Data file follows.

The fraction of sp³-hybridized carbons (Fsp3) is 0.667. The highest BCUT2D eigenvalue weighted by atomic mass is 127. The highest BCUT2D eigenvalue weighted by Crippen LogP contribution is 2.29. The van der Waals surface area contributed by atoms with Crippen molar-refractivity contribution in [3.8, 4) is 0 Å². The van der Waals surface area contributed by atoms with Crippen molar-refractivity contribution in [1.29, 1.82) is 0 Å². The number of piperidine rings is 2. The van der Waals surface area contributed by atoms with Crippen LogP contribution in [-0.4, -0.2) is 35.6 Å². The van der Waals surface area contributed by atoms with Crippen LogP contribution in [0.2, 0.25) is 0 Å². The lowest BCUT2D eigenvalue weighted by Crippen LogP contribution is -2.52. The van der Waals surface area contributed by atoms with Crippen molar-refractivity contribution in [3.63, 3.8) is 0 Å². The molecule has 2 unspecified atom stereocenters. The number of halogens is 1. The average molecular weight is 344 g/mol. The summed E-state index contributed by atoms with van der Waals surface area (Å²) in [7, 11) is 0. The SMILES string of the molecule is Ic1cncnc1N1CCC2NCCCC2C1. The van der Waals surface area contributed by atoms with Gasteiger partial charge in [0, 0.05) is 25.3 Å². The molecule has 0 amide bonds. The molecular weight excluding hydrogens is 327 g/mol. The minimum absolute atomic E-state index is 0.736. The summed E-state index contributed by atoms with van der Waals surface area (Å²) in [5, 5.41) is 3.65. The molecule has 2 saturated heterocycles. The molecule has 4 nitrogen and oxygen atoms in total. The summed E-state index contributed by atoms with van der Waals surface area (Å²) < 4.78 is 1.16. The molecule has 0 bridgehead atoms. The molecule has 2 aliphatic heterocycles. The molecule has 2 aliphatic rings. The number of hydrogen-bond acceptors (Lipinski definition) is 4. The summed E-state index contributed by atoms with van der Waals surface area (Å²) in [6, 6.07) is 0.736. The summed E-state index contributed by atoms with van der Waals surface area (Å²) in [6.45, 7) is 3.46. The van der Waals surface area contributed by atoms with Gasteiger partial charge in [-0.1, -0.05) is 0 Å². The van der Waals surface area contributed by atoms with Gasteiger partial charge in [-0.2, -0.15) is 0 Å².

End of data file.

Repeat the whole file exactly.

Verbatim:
The fraction of sp³-hybridized carbons (Fsp3) is 0.667. The highest BCUT2D eigenvalue weighted by atomic mass is 127. The highest BCUT2D eigenvalue weighted by Crippen LogP contribution is 2.29. The van der Waals surface area contributed by atoms with Crippen molar-refractivity contribution in [3.8, 4) is 0 Å². The van der Waals surface area contributed by atoms with Crippen molar-refractivity contribution in [1.29, 1.82) is 0 Å². The number of piperidine rings is 2. The van der Waals surface area contributed by atoms with Crippen LogP contribution in [-0.4, -0.2) is 35.6 Å². The van der Waals surface area contributed by atoms with Crippen LogP contribution in [0.2, 0.25) is 0 Å². The lowest BCUT2D eigenvalue weighted by Crippen LogP contribution is -2.52. The van der Waals surface area contributed by atoms with Crippen molar-refractivity contribution in [3.63, 3.8) is 0 Å². The molecule has 2 unspecified atom stereocenters. The number of halogens is 1. The average molecular weight is 344 g/mol. The summed E-state index contributed by atoms with van der Waals surface area (Å²) in [7, 11) is 0. The SMILES string of the molecule is Ic1cncnc1N1CCC2NCCCC2C1. The van der Waals surface area contributed by atoms with Gasteiger partial charge in [0, 0.05) is 25.3 Å². The molecule has 0 amide bonds. The molecular weight excluding hydrogens is 327 g/mol. The minimum absolute atomic E-state index is 0.736. The summed E-state index contributed by atoms with van der Waals surface area (Å²) in [5, 5.41) is 3.65. The molecule has 2 saturated heterocycles. The molecule has 4 nitrogen and oxygen atoms in total. The summed E-state index contributed by atoms with van der Waals surface area (Å²) < 4.78 is 1.16. The molecule has 0 bridgehead atoms. The molecule has 2 aliphatic heterocycles. The molecule has 2 aliphatic rings. The number of hydrogen-bond acceptors (Lipinski definition) is 4. The summed E-state index contributed by atoms with van der Waals surface area (Å²) in [6, 6.07) is 0.736. The summed E-state index contributed by atoms with van der Waals surface area (Å²) in [6.45, 7) is 3.46. The van der Waals surface area contributed by atoms with Gasteiger partial charge in [-0.1, -0.05) is 0 Å². The van der Waals surface area contributed by atoms with Gasteiger partial charge in [-0.2, -0.15) is 0 Å².